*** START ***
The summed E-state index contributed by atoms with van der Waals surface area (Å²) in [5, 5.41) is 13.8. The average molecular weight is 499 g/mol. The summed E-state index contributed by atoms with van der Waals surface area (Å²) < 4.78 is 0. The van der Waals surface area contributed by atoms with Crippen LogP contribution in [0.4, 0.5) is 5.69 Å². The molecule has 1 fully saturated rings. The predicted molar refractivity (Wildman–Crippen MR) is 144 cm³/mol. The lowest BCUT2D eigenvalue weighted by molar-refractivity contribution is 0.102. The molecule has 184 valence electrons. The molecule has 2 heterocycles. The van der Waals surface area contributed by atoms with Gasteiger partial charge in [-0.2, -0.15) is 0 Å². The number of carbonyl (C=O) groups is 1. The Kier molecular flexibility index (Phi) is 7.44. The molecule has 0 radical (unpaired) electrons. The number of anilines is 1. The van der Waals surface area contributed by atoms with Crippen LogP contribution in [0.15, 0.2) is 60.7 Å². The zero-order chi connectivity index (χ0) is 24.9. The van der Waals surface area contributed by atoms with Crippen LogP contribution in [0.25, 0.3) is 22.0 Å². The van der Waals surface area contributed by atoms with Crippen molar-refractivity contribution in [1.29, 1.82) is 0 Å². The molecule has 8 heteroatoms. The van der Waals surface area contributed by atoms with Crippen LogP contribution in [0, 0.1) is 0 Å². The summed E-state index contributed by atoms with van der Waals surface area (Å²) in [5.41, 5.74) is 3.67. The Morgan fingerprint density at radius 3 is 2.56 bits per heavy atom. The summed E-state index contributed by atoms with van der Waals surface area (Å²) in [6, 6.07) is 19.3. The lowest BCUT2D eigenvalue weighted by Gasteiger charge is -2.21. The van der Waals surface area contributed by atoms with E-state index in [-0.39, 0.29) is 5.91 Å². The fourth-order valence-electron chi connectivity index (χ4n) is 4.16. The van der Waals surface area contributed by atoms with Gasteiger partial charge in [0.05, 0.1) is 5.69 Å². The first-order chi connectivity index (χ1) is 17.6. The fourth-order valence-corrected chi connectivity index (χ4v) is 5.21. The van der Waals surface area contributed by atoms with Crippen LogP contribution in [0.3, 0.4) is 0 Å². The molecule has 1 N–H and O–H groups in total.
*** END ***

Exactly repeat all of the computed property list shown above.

The summed E-state index contributed by atoms with van der Waals surface area (Å²) in [5, 5.41) is 13.8. The average molecular weight is 499 g/mol. The summed E-state index contributed by atoms with van der Waals surface area (Å²) < 4.78 is 0. The van der Waals surface area contributed by atoms with Crippen LogP contribution in [0.4, 0.5) is 5.69 Å². The molecule has 1 fully saturated rings. The predicted molar refractivity (Wildman–Crippen MR) is 144 cm³/mol. The lowest BCUT2D eigenvalue weighted by molar-refractivity contribution is 0.102. The molecule has 184 valence electrons. The molecule has 2 heterocycles. The van der Waals surface area contributed by atoms with Gasteiger partial charge in [-0.2, -0.15) is 0 Å². The number of carbonyl (C=O) groups is 1. The Kier molecular flexibility index (Phi) is 7.44. The molecule has 0 radical (unpaired) electrons. The number of anilines is 1. The van der Waals surface area contributed by atoms with Crippen LogP contribution in [0.15, 0.2) is 60.7 Å². The zero-order chi connectivity index (χ0) is 24.9. The van der Waals surface area contributed by atoms with Crippen LogP contribution in [0.25, 0.3) is 22.0 Å². The van der Waals surface area contributed by atoms with Crippen molar-refractivity contribution in [1.29, 1.82) is 0 Å². The molecule has 8 heteroatoms. The van der Waals surface area contributed by atoms with Crippen LogP contribution in [0, 0.1) is 0 Å². The summed E-state index contributed by atoms with van der Waals surface area (Å²) in [5.41, 5.74) is 3.67. The Morgan fingerprint density at radius 3 is 2.56 bits per heavy atom. The summed E-state index contributed by atoms with van der Waals surface area (Å²) in [6, 6.07) is 19.3. The lowest BCUT2D eigenvalue weighted by Gasteiger charge is -2.21. The van der Waals surface area contributed by atoms with E-state index in [-0.39, 0.29) is 5.91 Å². The fourth-order valence-electron chi connectivity index (χ4n) is 4.16. The van der Waals surface area contributed by atoms with Gasteiger partial charge in [0.05, 0.1) is 5.69 Å². The first-order chi connectivity index (χ1) is 17.6. The fourth-order valence-corrected chi connectivity index (χ4v) is 5.21. The van der Waals surface area contributed by atoms with Crippen LogP contribution in [0.3, 0.4) is 0 Å². The molecule has 1 N–H and O–H groups in total.